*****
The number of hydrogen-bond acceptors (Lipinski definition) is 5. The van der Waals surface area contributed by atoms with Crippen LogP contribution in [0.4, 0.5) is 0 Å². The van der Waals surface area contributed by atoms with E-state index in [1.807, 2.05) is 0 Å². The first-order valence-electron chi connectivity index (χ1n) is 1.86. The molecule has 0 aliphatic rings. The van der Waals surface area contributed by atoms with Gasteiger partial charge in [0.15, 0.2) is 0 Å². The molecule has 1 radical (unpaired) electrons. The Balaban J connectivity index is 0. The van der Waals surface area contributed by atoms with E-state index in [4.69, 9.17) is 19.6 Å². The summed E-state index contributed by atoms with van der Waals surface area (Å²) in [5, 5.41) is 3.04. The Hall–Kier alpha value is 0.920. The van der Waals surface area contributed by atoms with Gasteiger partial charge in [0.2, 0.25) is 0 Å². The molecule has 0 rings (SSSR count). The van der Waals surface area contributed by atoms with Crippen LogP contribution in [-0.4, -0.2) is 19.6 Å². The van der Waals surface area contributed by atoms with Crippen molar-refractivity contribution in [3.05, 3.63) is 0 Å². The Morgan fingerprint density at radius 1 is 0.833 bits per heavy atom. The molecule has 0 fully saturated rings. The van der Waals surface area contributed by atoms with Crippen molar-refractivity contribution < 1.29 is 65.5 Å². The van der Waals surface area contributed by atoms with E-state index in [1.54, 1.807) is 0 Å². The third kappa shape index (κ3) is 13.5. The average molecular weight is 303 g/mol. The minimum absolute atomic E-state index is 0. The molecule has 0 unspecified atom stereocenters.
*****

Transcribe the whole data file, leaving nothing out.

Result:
The number of hydrogen-bond acceptors (Lipinski definition) is 5. The van der Waals surface area contributed by atoms with Crippen LogP contribution in [0.4, 0.5) is 0 Å². The van der Waals surface area contributed by atoms with E-state index in [1.807, 2.05) is 0 Å². The first-order valence-electron chi connectivity index (χ1n) is 1.86. The molecule has 0 aliphatic rings. The van der Waals surface area contributed by atoms with Gasteiger partial charge in [0.15, 0.2) is 0 Å². The molecule has 1 radical (unpaired) electrons. The Balaban J connectivity index is 0. The van der Waals surface area contributed by atoms with E-state index in [4.69, 9.17) is 19.6 Å². The summed E-state index contributed by atoms with van der Waals surface area (Å²) in [5, 5.41) is 3.04. The Hall–Kier alpha value is 0.920. The van der Waals surface area contributed by atoms with Gasteiger partial charge in [0.2, 0.25) is 0 Å². The molecule has 0 rings (SSSR count). The van der Waals surface area contributed by atoms with Crippen LogP contribution in [-0.4, -0.2) is 19.6 Å². The van der Waals surface area contributed by atoms with Crippen molar-refractivity contribution in [3.05, 3.63) is 0 Å². The Morgan fingerprint density at radius 1 is 0.833 bits per heavy atom. The molecule has 0 fully saturated rings. The van der Waals surface area contributed by atoms with Crippen molar-refractivity contribution < 1.29 is 65.5 Å². The van der Waals surface area contributed by atoms with E-state index in [1.54, 1.807) is 0 Å². The third kappa shape index (κ3) is 13.5. The average molecular weight is 303 g/mol. The minimum absolute atomic E-state index is 0. The molecule has 0 unspecified atom stereocenters.